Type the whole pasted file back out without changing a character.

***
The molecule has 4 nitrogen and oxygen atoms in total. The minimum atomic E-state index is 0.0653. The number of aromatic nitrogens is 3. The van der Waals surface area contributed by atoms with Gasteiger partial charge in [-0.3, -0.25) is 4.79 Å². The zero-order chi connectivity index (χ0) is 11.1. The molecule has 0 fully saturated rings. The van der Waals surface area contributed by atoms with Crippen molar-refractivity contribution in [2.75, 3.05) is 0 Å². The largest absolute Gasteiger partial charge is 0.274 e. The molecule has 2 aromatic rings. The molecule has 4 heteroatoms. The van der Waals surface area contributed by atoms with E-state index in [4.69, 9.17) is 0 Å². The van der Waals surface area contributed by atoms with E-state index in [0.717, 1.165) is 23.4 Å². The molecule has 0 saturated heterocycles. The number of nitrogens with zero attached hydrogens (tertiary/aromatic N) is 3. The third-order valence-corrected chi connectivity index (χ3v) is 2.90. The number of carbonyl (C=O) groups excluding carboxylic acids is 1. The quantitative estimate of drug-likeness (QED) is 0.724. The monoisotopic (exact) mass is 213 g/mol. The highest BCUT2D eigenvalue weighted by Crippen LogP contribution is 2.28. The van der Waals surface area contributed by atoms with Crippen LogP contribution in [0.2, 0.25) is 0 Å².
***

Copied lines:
The molecule has 4 nitrogen and oxygen atoms in total. The minimum atomic E-state index is 0.0653. The number of aromatic nitrogens is 3. The van der Waals surface area contributed by atoms with Gasteiger partial charge in [-0.3, -0.25) is 4.79 Å². The zero-order chi connectivity index (χ0) is 11.1. The molecule has 0 fully saturated rings. The van der Waals surface area contributed by atoms with Crippen molar-refractivity contribution in [2.75, 3.05) is 0 Å². The largest absolute Gasteiger partial charge is 0.274 e. The molecule has 2 aromatic rings. The molecule has 4 heteroatoms. The van der Waals surface area contributed by atoms with E-state index in [4.69, 9.17) is 0 Å². The van der Waals surface area contributed by atoms with E-state index in [0.717, 1.165) is 23.4 Å². The molecule has 0 saturated heterocycles. The number of nitrogens with zero attached hydrogens (tertiary/aromatic N) is 3. The third-order valence-corrected chi connectivity index (χ3v) is 2.90. The number of carbonyl (C=O) groups excluding carboxylic acids is 1. The quantitative estimate of drug-likeness (QED) is 0.724. The monoisotopic (exact) mass is 213 g/mol. The highest BCUT2D eigenvalue weighted by Crippen LogP contribution is 2.28. The van der Waals surface area contributed by atoms with Crippen LogP contribution in [0.2, 0.25) is 0 Å².